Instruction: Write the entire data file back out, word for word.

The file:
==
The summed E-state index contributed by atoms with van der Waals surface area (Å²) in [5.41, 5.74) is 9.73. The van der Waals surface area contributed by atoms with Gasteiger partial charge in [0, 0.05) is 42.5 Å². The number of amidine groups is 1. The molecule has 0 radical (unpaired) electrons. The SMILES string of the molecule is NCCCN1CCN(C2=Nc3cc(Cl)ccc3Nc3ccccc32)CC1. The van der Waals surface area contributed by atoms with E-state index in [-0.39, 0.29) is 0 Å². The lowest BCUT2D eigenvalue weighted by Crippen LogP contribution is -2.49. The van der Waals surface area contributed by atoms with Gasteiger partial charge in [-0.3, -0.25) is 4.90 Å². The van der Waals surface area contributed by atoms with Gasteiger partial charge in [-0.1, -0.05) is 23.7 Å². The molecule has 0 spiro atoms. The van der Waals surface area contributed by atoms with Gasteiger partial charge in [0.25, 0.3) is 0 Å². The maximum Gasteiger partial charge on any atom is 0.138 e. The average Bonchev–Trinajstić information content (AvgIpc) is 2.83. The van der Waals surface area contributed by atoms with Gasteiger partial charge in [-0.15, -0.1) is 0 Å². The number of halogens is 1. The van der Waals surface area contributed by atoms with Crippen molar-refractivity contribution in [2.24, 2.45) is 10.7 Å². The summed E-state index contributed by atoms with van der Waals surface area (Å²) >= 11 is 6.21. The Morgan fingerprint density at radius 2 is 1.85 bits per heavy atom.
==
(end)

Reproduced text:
The summed E-state index contributed by atoms with van der Waals surface area (Å²) in [5.41, 5.74) is 9.73. The van der Waals surface area contributed by atoms with Gasteiger partial charge in [0, 0.05) is 42.5 Å². The number of amidine groups is 1. The molecule has 0 radical (unpaired) electrons. The SMILES string of the molecule is NCCCN1CCN(C2=Nc3cc(Cl)ccc3Nc3ccccc32)CC1. The van der Waals surface area contributed by atoms with E-state index in [-0.39, 0.29) is 0 Å². The lowest BCUT2D eigenvalue weighted by Crippen LogP contribution is -2.49. The van der Waals surface area contributed by atoms with Gasteiger partial charge in [-0.3, -0.25) is 4.90 Å². The van der Waals surface area contributed by atoms with Gasteiger partial charge in [-0.1, -0.05) is 23.7 Å². The molecule has 0 spiro atoms. The van der Waals surface area contributed by atoms with Gasteiger partial charge in [0.25, 0.3) is 0 Å². The maximum Gasteiger partial charge on any atom is 0.138 e. The average Bonchev–Trinajstić information content (AvgIpc) is 2.83. The van der Waals surface area contributed by atoms with Gasteiger partial charge in [-0.15, -0.1) is 0 Å². The number of halogens is 1. The van der Waals surface area contributed by atoms with Crippen molar-refractivity contribution in [2.24, 2.45) is 10.7 Å². The summed E-state index contributed by atoms with van der Waals surface area (Å²) >= 11 is 6.21. The Morgan fingerprint density at radius 2 is 1.85 bits per heavy atom.